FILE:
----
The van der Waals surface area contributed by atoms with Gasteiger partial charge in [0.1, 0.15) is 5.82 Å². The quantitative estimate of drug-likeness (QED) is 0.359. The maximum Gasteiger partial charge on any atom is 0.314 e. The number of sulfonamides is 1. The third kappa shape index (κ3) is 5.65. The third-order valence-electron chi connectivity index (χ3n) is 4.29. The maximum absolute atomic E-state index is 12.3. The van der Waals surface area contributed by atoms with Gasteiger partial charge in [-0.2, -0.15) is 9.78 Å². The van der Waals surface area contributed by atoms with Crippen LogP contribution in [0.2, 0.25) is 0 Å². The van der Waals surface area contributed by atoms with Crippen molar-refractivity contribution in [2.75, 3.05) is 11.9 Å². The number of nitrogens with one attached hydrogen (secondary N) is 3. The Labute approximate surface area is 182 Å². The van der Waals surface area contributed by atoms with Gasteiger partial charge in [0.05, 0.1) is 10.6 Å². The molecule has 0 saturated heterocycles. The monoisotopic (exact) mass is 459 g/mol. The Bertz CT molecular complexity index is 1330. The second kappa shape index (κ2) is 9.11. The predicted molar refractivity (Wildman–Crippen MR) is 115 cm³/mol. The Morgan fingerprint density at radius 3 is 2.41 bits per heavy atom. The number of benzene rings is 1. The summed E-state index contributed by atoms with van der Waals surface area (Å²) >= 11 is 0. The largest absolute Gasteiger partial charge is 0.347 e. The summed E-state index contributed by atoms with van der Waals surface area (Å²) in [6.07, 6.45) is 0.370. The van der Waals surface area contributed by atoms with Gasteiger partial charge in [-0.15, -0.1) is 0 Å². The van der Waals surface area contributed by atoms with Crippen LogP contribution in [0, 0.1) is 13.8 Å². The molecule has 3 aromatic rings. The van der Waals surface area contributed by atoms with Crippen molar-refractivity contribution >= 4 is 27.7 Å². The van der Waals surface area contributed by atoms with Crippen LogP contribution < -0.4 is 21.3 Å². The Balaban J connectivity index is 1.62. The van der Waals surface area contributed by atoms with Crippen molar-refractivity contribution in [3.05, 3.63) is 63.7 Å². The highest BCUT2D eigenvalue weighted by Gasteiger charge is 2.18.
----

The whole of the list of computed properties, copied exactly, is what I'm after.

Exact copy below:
The van der Waals surface area contributed by atoms with Gasteiger partial charge in [0.1, 0.15) is 5.82 Å². The quantitative estimate of drug-likeness (QED) is 0.359. The maximum Gasteiger partial charge on any atom is 0.314 e. The number of sulfonamides is 1. The third kappa shape index (κ3) is 5.65. The third-order valence-electron chi connectivity index (χ3n) is 4.29. The maximum absolute atomic E-state index is 12.3. The van der Waals surface area contributed by atoms with Gasteiger partial charge in [-0.2, -0.15) is 9.78 Å². The van der Waals surface area contributed by atoms with Crippen LogP contribution in [0.2, 0.25) is 0 Å². The van der Waals surface area contributed by atoms with Crippen molar-refractivity contribution in [2.75, 3.05) is 11.9 Å². The number of nitrogens with one attached hydrogen (secondary N) is 3. The Labute approximate surface area is 182 Å². The van der Waals surface area contributed by atoms with Gasteiger partial charge in [0.05, 0.1) is 10.6 Å². The molecule has 0 saturated heterocycles. The monoisotopic (exact) mass is 459 g/mol. The Bertz CT molecular complexity index is 1330. The second kappa shape index (κ2) is 9.11. The predicted molar refractivity (Wildman–Crippen MR) is 115 cm³/mol. The Morgan fingerprint density at radius 3 is 2.41 bits per heavy atom. The number of benzene rings is 1. The summed E-state index contributed by atoms with van der Waals surface area (Å²) >= 11 is 0. The largest absolute Gasteiger partial charge is 0.347 e. The summed E-state index contributed by atoms with van der Waals surface area (Å²) in [6.07, 6.45) is 0.370. The van der Waals surface area contributed by atoms with Gasteiger partial charge in [-0.15, -0.1) is 0 Å². The van der Waals surface area contributed by atoms with Crippen LogP contribution in [0, 0.1) is 13.8 Å². The molecule has 3 aromatic rings. The van der Waals surface area contributed by atoms with Crippen molar-refractivity contribution >= 4 is 27.7 Å². The van der Waals surface area contributed by atoms with Crippen LogP contribution < -0.4 is 21.3 Å². The Balaban J connectivity index is 1.62. The van der Waals surface area contributed by atoms with Crippen molar-refractivity contribution in [3.05, 3.63) is 63.7 Å². The highest BCUT2D eigenvalue weighted by Gasteiger charge is 2.18.